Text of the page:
Seattle's Child

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Ask the Pediatrician: Tips for a fun and safe Halloween

Dr. Susanna Block also discusses road safety and seasonal affective disorder.

It’s hard to believe it’s already October and we are in the full swing of fall, one of the most beautiful times of the year. While we are still navigating remote learning, I hope your family is settling into a routine that’s starting to feel more comfortable and natural.

As the days get cooler and many of our favorite holidays — starting with Halloween — are around the corner, the shorter days can make us feel tired and withdrawn. This month, I’m tackling questions around how we can have happy and healthy holidays, even if they look a little different than in years past. As always, thank you for your great questions and please keep them coming.

Got a question for Dr. Block? Send it to jhanson@seattleschild.com and we’ll pass it along?

 

How can my family stay safe this Halloween but still have fun?

If your kids are like mine, the question of what they’ll be for Halloween starts in the summer. This year, October comes with an even bigger question: How can we safely celebrate? If we take the necessary precautions such as avoiding large gatherings, staying 6 feet away from others, wearing face masks and thoroughly washing our hands, there is still lots of fun to be had. For example:

  • Wearing your costume all day (and be sure to go for a family walk around the neighborhood, too).
  • Having a spooky movie night with the family (in costume, of course!)
  • Decorating pumpkins at home and roasting those delicious pumpkin seeds (recipe here). (If you plan on going to a pumpkin patch or apple orchard, use hand sanitizer before and after touching what you pick.)

Unfortunately, spooky events like haunted houses and trick-or-treating, as fun as they are, are best left for another year since these activities put us at risk of getting too close to others. For additional guidance on how to safely celebrate the upcoming holidays, the Centers for Disease Control (CDC) has more information available on its website.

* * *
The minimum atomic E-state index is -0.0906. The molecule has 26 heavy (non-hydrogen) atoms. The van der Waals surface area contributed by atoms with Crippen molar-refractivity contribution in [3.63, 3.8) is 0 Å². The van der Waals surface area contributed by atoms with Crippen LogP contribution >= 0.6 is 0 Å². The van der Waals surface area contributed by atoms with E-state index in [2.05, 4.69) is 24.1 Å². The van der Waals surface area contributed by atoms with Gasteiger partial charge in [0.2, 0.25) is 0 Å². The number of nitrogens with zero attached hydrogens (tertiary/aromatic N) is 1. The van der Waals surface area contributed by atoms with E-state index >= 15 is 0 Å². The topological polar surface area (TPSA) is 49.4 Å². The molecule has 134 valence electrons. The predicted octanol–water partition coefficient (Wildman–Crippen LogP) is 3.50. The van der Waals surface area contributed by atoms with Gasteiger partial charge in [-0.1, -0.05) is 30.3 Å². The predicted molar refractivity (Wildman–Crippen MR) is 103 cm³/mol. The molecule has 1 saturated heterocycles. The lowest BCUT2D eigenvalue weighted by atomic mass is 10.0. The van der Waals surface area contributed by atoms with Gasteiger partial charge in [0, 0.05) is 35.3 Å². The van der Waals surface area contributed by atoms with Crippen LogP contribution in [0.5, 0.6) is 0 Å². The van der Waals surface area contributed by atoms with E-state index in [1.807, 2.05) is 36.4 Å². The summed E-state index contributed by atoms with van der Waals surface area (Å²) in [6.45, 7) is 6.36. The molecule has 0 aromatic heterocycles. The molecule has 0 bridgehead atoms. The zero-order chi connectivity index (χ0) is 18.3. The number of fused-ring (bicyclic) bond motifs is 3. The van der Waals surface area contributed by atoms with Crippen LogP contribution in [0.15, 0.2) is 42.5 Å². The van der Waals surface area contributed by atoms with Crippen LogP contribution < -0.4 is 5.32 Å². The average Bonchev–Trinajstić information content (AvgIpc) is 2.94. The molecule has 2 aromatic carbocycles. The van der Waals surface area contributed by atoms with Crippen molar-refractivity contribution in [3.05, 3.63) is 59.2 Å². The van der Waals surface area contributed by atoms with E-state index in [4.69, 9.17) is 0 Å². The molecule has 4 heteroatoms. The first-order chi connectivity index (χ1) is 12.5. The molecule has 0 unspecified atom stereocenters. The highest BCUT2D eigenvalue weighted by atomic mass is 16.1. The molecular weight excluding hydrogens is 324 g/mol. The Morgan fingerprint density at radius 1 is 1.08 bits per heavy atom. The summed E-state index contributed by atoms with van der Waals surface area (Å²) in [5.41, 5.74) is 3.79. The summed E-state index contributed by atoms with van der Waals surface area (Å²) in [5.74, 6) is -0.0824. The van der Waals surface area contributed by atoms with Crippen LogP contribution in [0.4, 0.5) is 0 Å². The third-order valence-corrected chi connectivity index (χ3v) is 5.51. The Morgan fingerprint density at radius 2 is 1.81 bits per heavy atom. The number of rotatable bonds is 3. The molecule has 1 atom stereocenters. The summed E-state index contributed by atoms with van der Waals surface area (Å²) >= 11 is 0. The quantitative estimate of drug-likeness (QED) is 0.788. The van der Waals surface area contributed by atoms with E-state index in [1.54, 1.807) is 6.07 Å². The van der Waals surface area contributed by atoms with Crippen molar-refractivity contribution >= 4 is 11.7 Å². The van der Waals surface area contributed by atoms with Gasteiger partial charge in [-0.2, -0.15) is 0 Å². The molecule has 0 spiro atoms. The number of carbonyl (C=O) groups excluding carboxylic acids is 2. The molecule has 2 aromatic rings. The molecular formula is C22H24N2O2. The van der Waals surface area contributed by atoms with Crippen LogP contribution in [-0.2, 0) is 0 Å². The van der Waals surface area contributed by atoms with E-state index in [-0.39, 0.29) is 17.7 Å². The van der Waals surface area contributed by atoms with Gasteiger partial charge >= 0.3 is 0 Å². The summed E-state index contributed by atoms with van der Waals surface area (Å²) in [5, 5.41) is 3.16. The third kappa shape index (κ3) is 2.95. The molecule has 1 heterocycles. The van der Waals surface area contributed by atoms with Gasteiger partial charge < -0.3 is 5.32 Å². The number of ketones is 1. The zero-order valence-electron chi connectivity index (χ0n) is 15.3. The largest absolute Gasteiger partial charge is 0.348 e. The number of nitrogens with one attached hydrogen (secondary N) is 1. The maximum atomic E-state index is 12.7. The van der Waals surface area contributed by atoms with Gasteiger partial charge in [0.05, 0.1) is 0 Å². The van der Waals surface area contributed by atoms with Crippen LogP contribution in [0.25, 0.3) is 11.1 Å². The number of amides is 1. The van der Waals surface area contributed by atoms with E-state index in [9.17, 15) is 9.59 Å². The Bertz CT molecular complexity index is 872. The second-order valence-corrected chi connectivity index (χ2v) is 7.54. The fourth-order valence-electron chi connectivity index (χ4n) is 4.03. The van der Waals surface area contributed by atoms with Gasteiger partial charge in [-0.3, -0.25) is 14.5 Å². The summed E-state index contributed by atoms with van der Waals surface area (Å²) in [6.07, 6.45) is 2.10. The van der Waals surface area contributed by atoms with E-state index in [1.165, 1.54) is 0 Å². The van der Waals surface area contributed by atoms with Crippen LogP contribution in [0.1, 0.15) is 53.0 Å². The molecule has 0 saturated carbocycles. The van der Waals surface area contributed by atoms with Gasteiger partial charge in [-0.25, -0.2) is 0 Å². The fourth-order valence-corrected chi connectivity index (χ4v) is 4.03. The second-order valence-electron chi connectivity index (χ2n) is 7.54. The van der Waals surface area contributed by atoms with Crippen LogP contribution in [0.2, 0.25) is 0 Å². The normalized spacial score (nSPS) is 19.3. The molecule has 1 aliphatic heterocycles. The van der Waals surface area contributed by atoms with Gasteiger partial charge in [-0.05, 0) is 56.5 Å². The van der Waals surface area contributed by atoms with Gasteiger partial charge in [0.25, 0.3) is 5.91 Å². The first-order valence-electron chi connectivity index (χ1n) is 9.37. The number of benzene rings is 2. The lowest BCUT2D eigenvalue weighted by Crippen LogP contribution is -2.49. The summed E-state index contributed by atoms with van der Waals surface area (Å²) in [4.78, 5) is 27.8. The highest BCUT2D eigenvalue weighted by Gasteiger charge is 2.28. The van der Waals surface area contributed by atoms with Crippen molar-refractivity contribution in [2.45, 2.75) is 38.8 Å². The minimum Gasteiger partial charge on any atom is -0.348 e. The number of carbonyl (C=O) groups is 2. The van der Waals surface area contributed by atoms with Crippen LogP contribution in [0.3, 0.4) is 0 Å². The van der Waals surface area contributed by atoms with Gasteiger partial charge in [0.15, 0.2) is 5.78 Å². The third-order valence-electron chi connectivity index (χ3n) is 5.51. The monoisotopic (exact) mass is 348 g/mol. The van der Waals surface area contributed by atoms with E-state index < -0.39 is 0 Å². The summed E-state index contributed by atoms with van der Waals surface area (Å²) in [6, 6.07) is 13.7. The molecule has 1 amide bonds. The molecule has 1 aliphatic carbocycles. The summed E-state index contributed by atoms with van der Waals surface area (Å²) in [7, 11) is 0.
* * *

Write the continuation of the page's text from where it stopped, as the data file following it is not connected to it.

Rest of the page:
We can still make the most of this holiday if we choose to see this as a chance to get creative and remain flexible. There is a good chance that if we as parents are positive about this Halloween, our kids will be, too.

Also: Online events: Enjoy Halloween from the comfort and safety of your home

 

How can I teach my kids road safety as it starts getting darker, earlier?

Many of us are walking around our neighborhoods more and more these days. The combination of spending more time indoors during the day and having fewer after-school sports and activities means our kids are likely getting out their extra energy by walking, biking or skating around the neighborhood. While this is a great way to stay physically and mentally healthy, it is also important to take the time to brush up on road safety.

We can start by reminding our kids to stop and look both ways before crossing the street and that we should never assume right of way. Clarify who has right of way between people, bicycles and cars. Additionally, adding reflective tape to jackets, helmets and shoes can help make your kids more visible to vehicles.

You may also want to consider setting boundaries for how far kids are allowed to roam and/or adjust outdoor play “curfew” based on when the sun sets. If your street has a cul de sac or park, practice walking with your kids to and from that location so you can point out necessary sidewalks and crosswalks they should use along the way.

 

Every year my teen gets the winter blues. Do you think this is seasonal affective disorder? How can I best help them?

We typically think about seasonal affective disorder (SAD) as an adult issue, but it can impact older children and teens just as well. SAD runs in families but is more common for people living in northern latitudes where daylight is limited during the winter months. Sounds like us up here in Washington, right?

Some of the most common symptoms include feeling sleepy, sad, craving carbs and feeling depleted. While the cause of SAD is not entirely known, evidence points to disruption in “circadian rhythms” (or our natural body cycles). As the days get shorter, our bodies are less exposed to light and produce more melatonin (which makes you sleepy) and less serotonin (which fights depression).

The diagnosis of SAD is only made if a person meets criteria for a diagnosis of depression and if a seasonal pattern of symptoms has been present for at least two years. If you observe symptoms in your child, reach out to their medical provider to discuss. A few things you can also do at home to help include:

  • Getting outside every day.
  • Exercising regularly.
  • Using light therapy techniques such as “bright light treatment” or a “dawn simulator,” which gradually turns on bedroom lights to simulate sunrise.

About the Author

Susanna Block

Dr. Susanna Block, MD, MPH, is a pediatrician with Kaiser Permanente in Seattle and lives with her family in Queen Anne.